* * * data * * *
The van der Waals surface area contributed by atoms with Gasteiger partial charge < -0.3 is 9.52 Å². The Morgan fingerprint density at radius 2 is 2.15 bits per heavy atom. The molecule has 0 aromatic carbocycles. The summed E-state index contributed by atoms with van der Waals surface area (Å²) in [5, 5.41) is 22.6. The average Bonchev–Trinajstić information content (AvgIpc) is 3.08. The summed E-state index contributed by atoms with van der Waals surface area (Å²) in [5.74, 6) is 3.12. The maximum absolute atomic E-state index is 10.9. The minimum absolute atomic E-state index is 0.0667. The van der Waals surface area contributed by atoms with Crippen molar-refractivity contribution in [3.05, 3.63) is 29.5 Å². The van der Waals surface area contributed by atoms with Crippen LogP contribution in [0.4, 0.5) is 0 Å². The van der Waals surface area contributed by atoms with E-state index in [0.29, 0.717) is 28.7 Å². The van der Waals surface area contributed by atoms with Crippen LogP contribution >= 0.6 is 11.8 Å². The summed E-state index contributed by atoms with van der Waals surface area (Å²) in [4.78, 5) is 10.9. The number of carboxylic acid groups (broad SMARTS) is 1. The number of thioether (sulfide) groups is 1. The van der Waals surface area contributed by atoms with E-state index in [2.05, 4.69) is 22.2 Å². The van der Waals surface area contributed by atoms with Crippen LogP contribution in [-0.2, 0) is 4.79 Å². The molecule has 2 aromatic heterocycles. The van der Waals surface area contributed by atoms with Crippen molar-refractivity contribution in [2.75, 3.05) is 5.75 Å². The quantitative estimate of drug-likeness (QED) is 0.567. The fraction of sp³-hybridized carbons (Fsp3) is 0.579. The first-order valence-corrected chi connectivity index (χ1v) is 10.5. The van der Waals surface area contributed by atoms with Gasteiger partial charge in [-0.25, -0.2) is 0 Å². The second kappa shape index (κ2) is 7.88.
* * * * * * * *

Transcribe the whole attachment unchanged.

The van der Waals surface area contributed by atoms with Gasteiger partial charge < -0.3 is 9.52 Å². The Morgan fingerprint density at radius 2 is 2.15 bits per heavy atom. The molecule has 0 aromatic carbocycles. The summed E-state index contributed by atoms with van der Waals surface area (Å²) in [5, 5.41) is 22.6. The average Bonchev–Trinajstić information content (AvgIpc) is 3.08. The summed E-state index contributed by atoms with van der Waals surface area (Å²) in [5.74, 6) is 3.12. The maximum absolute atomic E-state index is 10.9. The minimum absolute atomic E-state index is 0.0667. The van der Waals surface area contributed by atoms with Crippen molar-refractivity contribution in [3.05, 3.63) is 29.5 Å². The van der Waals surface area contributed by atoms with Crippen LogP contribution in [0.4, 0.5) is 0 Å². The van der Waals surface area contributed by atoms with E-state index in [0.29, 0.717) is 28.7 Å². The van der Waals surface area contributed by atoms with Crippen LogP contribution >= 0.6 is 11.8 Å². The summed E-state index contributed by atoms with van der Waals surface area (Å²) in [4.78, 5) is 10.9. The number of carboxylic acid groups (broad SMARTS) is 1. The number of thioether (sulfide) groups is 1. The van der Waals surface area contributed by atoms with E-state index in [2.05, 4.69) is 22.2 Å². The van der Waals surface area contributed by atoms with Crippen LogP contribution in [-0.2, 0) is 4.79 Å². The molecule has 2 aromatic heterocycles. The van der Waals surface area contributed by atoms with Crippen molar-refractivity contribution in [2.75, 3.05) is 5.75 Å². The quantitative estimate of drug-likeness (QED) is 0.567. The fraction of sp³-hybridized carbons (Fsp3) is 0.579. The first-order valence-corrected chi connectivity index (χ1v) is 10.5. The van der Waals surface area contributed by atoms with Gasteiger partial charge in [-0.25, -0.2) is 0 Å². The second kappa shape index (κ2) is 7.88.